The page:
You know when Avurudu is around the corner when the cashier at the supermarket bills your groceries while squirming in discomfort in her ‘reddai-hetta’, when the koha’s musical cry heralds the season, when the displays at bakeries are dominated by Avurudu treats and when seasonal sales fill every nook and cranny of the city.
Of course there’s more to Avurudu than that. Avurudu or the Sinhala and Tamil New Year, is a time when people discard the trappings of urban living and indulge in age-old traditions and customs. From boiling milk, playing traditional New Year games and sharing sweetmeats with neighbours and friends – the New Year is a cultural festival of fellowship, good will and high spirits.
The Mirror Magazine spoke to young people to find out if the essence of Avurudu is still alive among the youth of the country.
“Oh definitely,” says Hasulie Dias Abeyesinghe (20) emphatically, “I know in today’s busy schedule we are always juggling something. However, I feel that we should honour our rich Sri Lankan culture and use the occasion to unplug ourselves from the world. At the other extreme, you don’t need to completely go overboard with celebrations. But essentials like lighting the hearth at the correct time, offering betel leaves to elders, ganu denu, the old traditions – must not be forgotten.”
“As a kid I never really took it very seriously, as in I didn’t really see its importance,” says Hasulie, “But I realize now that it helps us reconnect with our culture. And it also gives me the opportunity to pay my respect to my parents and elders, a notion we often forget and overlook.” Elaborating about New Year celebrations at home - “We start with the auspicious times and the rituals, followed by food. We have kiribath and kavili laid out in the morning, and the family drops by to exchange presents.”
Aravintham Kirupananvamoorthy explains that his New Year activities include bathing in maruthu neer, praying at the temple, applying vipoothi, making sweetmeats and spending time with family and friends. Aravintham believes that customs were conceived with certain rationales behind them and have stood the test of time. “Everything has a reason,” he explains.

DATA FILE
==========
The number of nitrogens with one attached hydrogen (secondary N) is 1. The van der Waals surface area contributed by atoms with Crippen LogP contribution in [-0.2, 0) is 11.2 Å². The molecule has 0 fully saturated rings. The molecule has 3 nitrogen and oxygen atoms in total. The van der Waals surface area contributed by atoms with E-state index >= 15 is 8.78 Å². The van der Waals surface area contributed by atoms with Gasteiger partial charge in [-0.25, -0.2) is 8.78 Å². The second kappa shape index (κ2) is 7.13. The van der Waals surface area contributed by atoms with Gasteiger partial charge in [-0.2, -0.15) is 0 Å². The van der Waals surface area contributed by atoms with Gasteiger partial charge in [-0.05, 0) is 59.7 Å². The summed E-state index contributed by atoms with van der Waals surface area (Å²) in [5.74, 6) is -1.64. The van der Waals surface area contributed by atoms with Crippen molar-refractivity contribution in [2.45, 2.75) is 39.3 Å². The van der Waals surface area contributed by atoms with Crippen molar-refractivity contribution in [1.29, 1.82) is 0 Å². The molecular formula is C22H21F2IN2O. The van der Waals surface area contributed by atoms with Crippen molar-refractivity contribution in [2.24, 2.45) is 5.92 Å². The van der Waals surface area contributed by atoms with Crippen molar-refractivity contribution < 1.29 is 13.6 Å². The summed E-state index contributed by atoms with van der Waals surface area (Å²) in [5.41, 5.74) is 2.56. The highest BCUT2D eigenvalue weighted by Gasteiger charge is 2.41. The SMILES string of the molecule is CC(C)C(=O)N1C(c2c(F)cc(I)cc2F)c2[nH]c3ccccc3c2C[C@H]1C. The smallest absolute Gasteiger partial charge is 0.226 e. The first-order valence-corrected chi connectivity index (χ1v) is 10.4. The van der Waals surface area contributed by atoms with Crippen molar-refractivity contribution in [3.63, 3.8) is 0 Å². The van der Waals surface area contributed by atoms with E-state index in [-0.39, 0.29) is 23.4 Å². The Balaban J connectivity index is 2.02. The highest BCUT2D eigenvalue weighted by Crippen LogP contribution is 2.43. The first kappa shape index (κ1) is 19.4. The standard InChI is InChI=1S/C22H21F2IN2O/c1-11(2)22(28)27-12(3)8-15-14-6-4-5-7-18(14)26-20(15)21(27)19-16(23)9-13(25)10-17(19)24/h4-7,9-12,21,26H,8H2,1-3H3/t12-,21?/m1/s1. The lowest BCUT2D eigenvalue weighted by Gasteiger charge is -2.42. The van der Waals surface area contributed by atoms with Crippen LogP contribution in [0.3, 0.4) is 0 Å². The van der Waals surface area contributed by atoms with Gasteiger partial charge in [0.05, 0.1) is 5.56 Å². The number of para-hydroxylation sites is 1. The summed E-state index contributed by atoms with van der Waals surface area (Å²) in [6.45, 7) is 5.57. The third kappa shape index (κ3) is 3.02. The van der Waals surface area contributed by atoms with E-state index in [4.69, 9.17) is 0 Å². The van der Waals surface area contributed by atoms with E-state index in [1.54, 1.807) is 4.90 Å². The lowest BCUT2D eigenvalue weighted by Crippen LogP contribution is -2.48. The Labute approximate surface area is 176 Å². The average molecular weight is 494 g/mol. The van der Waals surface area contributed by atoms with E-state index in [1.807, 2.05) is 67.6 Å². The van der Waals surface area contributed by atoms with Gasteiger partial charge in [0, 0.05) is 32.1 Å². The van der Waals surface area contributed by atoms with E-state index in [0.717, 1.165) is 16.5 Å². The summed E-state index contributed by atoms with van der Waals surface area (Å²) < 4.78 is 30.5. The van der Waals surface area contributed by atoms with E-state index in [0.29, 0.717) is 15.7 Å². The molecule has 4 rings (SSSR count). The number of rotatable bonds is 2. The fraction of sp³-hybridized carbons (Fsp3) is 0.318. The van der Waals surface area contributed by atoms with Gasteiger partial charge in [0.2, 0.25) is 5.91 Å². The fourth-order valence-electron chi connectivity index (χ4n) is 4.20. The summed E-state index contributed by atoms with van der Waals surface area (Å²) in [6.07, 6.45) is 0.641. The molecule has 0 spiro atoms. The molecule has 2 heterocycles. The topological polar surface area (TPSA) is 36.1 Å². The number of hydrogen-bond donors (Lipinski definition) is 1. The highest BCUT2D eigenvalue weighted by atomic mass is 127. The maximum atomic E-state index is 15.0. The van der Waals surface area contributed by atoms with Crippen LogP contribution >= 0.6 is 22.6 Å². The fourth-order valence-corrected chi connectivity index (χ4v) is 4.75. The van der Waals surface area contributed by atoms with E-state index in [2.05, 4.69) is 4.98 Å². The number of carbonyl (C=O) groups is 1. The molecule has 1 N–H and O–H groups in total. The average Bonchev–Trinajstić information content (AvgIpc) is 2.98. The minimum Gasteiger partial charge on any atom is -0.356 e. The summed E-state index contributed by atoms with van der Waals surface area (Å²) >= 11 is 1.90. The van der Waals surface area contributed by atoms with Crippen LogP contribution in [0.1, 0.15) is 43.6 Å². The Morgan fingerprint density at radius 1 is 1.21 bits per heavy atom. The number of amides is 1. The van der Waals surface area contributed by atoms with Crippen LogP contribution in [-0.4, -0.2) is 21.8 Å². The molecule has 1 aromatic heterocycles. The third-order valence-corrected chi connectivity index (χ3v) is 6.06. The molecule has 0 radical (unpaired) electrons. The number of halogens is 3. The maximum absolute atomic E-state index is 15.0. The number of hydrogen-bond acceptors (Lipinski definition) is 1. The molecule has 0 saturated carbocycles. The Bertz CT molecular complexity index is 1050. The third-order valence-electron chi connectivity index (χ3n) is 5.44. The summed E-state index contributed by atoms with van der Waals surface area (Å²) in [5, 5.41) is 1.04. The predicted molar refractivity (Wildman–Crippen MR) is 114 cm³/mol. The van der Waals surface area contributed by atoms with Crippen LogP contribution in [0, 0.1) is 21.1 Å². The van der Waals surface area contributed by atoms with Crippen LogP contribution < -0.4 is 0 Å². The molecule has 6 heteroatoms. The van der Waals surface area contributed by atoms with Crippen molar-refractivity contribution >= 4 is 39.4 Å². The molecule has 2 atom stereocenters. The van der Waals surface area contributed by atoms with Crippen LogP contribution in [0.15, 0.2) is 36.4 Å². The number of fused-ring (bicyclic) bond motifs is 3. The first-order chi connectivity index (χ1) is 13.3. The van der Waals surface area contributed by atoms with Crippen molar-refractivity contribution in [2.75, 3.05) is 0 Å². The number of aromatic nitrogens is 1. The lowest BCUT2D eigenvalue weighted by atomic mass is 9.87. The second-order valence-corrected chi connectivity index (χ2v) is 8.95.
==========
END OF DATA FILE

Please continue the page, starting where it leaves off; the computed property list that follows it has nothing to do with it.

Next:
Prepared by the priests, the maruthu neer, for instance is believed to have medicinal qualities and is a concoction of herbs, leaves, flowers and saffron obtained from the temple while the vipoothi is symbolic of the fact that after death, we are merely a handful of ash.
Vinitha Rajenthiran (20) too follows similar customs upon the dawn of the New Year. She explains that after making milk rice and sweetmeats, a portion is offered to the Gods and prayers are observed before eating. “My parents and their parents have been following these traditions over the years and I really believe in it,” she says simply.
While the country is bustling with preparations for the festivities, how do the Lankans abroad celebrate the festival?
Celebrating Avurudhu in the land down under is Rishan Danthasinghe (23), though he says “I go to my uncle’s place to celebrate Avurudhu, but that’s probably in the weekend instead of Avurudu day, and so I won’t be able to take part in the rituals at the scheduled times,” adding “yes, we do have Avurudu games here as well.” Even though some of the traditions are followed by Lankans in Australia, what Rishan misses the most of is the variety of treats that are prepared for the festival back here.
“In my family, Avurudhu was a big deal,” explains Malika Yapa (20) currently studying in the USA and is away from the preparations preceding the New Year, “and what I loved the most was the fact that my entire family, all my cousins and uncles and aunts from all over, and everyone living in Colombo, would go to Badulla, (my grandparents house) and celebrate it together, and we would usually follow all the traditional customs and the games and everything. But the atmosphere was what I liked the most as in the way everyone got together.”
While plans for celebrating Avurudu are still in the pipeline, Malika remains wistful with having to miss the bustle that New Year brings with it, saying that what she misses most about the season is the sight of her grandmother going around, making preparations for the day.